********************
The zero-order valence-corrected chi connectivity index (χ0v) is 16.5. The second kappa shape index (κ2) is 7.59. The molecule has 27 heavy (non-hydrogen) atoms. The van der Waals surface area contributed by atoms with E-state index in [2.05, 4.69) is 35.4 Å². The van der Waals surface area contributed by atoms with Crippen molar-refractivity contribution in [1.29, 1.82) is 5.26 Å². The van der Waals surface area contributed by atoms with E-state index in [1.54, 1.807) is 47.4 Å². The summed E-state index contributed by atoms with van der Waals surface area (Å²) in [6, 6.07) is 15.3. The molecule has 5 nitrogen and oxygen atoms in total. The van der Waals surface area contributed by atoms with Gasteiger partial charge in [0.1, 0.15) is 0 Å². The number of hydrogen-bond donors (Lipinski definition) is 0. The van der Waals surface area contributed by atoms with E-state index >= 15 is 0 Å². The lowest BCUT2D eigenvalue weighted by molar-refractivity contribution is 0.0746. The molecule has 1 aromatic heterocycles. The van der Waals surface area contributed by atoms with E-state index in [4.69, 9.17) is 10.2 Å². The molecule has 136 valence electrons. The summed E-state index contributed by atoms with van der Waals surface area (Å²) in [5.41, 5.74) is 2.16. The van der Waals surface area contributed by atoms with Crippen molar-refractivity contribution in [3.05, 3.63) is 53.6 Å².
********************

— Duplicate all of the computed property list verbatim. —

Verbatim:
The zero-order valence-corrected chi connectivity index (χ0v) is 16.5. The second kappa shape index (κ2) is 7.59. The molecule has 27 heavy (non-hydrogen) atoms. The van der Waals surface area contributed by atoms with E-state index in [2.05, 4.69) is 35.4 Å². The van der Waals surface area contributed by atoms with Crippen molar-refractivity contribution in [1.29, 1.82) is 5.26 Å². The van der Waals surface area contributed by atoms with E-state index in [1.54, 1.807) is 47.4 Å². The summed E-state index contributed by atoms with van der Waals surface area (Å²) in [6, 6.07) is 15.3. The molecule has 5 nitrogen and oxygen atoms in total. The van der Waals surface area contributed by atoms with Gasteiger partial charge in [0.1, 0.15) is 0 Å². The number of hydrogen-bond donors (Lipinski definition) is 0. The van der Waals surface area contributed by atoms with E-state index >= 15 is 0 Å². The lowest BCUT2D eigenvalue weighted by molar-refractivity contribution is 0.0746. The molecule has 1 aromatic heterocycles. The van der Waals surface area contributed by atoms with E-state index in [4.69, 9.17) is 10.2 Å². The molecule has 136 valence electrons. The summed E-state index contributed by atoms with van der Waals surface area (Å²) in [5.41, 5.74) is 2.16. The van der Waals surface area contributed by atoms with Crippen molar-refractivity contribution in [3.05, 3.63) is 53.6 Å².